Many people have been able to get children from The Cradle when they were not successful in obtaining children for adoption from other agencies. Experience has shown that when good social work has an opportunity to function the number of children eligible for adoption is usually smaller than the number of people desiring to adopt children. This is because there are often relatives or other resources within the family circle that can be developed. The Cradle places adoption on a commercial basis and accepts payment from foster parents who have received a child for adoption from The Cradle. The payments are substantial in amount. Only last week I talked with a professional person in another State who said that he and his wife desired to adopt a child but could not afford the price charged by The Cradle. I was also told last week that a New Jersey family had paid $1000 for a child. This method of finance has not been considered wise procedure by social agencies. It is, of course, the method of support utilized by commercial adoption agencies. To accept payment from foster parents places the social agencies in an almost impossible position for further evaluation of the home and for supervision during the period preceding the final adoption. Such a period of supervision has been found to be very necessary to make sure that the foster parents and the child are suited to each other. The Cradle, however, does not believe in such supervision nor does it believe in giving the foster family information about the history of a child placed with them. Foster parents are given a sentimental letter for use with the child if he should ask questions about his own people. This letter attempts to explain to the child that his past history should be of no concern to him for he is now a part of his foster family. It is generally agreed that every human being has a right to know on reaching a proper age what his antecedents are and this practice is believed to be a very serious aspect of The Cradle’s work.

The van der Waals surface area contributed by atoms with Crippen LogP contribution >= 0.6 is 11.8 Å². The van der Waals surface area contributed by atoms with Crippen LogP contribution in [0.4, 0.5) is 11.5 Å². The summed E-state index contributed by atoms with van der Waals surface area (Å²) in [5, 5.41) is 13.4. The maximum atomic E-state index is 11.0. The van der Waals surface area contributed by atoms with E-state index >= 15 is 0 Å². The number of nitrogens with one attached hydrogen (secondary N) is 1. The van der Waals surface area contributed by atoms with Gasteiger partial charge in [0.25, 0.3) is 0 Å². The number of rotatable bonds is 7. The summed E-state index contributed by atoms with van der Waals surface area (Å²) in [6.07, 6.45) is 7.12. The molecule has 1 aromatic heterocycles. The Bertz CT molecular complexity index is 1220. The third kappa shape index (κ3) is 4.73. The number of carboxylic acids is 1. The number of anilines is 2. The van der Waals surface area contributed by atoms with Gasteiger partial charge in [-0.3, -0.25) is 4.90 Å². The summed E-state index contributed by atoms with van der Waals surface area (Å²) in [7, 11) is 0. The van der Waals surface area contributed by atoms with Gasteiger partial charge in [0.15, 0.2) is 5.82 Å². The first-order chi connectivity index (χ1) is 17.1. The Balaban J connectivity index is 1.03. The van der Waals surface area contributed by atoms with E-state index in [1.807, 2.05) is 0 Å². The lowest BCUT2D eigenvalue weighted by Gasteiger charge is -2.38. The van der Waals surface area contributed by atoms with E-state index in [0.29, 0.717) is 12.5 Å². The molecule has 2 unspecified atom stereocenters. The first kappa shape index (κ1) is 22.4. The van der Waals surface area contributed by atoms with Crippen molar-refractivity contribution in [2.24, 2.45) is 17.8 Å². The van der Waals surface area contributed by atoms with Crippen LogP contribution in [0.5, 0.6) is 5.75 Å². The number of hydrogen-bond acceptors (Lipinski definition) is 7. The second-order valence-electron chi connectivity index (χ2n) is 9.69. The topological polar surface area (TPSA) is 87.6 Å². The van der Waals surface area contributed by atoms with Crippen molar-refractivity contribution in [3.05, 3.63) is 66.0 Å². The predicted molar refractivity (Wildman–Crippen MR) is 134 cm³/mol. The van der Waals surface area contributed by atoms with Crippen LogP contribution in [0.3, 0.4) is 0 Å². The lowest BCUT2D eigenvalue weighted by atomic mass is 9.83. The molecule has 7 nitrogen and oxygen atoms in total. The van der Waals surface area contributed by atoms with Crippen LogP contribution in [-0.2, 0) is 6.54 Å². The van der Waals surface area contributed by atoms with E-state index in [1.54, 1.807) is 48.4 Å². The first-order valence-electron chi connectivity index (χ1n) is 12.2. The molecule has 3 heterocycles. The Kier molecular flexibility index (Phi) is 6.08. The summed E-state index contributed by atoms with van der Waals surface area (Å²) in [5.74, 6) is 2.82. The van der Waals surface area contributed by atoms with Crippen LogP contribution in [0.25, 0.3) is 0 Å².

A study was made of The Cradle by Mr Paul T. Beisser in 1941. He was at that time General Secretary of the Henry Watson Children’s Aid Society in Baltimore. His report confirms information the Children’s Bureau has concerning the superior medical program maintained by the agency. I understand that not only medical but psychological service is available.

For many years the social agencies of Chicago were greatly concerned about the practices of the agency. Finally, Mrs. Walrath turned to the social work field for help and applied for membership in the Chicago Council of Social Agencies. One of the requirements for membership was the employment of a social worker. Such a worker was employed but we understand she was not permitted to function in accord with her own training and experience. We are unacquainted with the qualifications of their present social service staff but understand they have two workers neither of which is equipped to carry on a skillful piece of work such as should be available in every child-placing agency.

Recently efforts to enact a more satisfactory adoption law in Illinois were opposed by members of the Board of The Cradle. One of the standards which it is felt are necessary in adoption laws is that the child should reside with the proposed adopted parents for a time before a final adoption decree is issued. Such a trial period has been proved to be a very important method of assuring the permanency and success of an adoption. This, of course, has not been in accordance with the practice of The Cradle. Adoption of Cradle children are often made before the child has lived in the home of the petitioners.

As you will see, the picture is a somewhat mixed one. I am told that a number of Cradle adoption have been eminently successful. However, I believe that on the whole this type of organization should not be encouraged.

Sincerely yours,

Katharine F. Lenroot, Chief

 

Source: Katharine F. Lenroot to Eleanor Roosevelt on The Cradle, March 4, 1944, U.S. Children’s Bureau Papers, Box 169, Folder 7-3-3-4, National Archives II.

Page Updated: 2-24-2012
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To learn more about The Adoption History Project, please contact Ellen Herman
Department of History, University of Oregon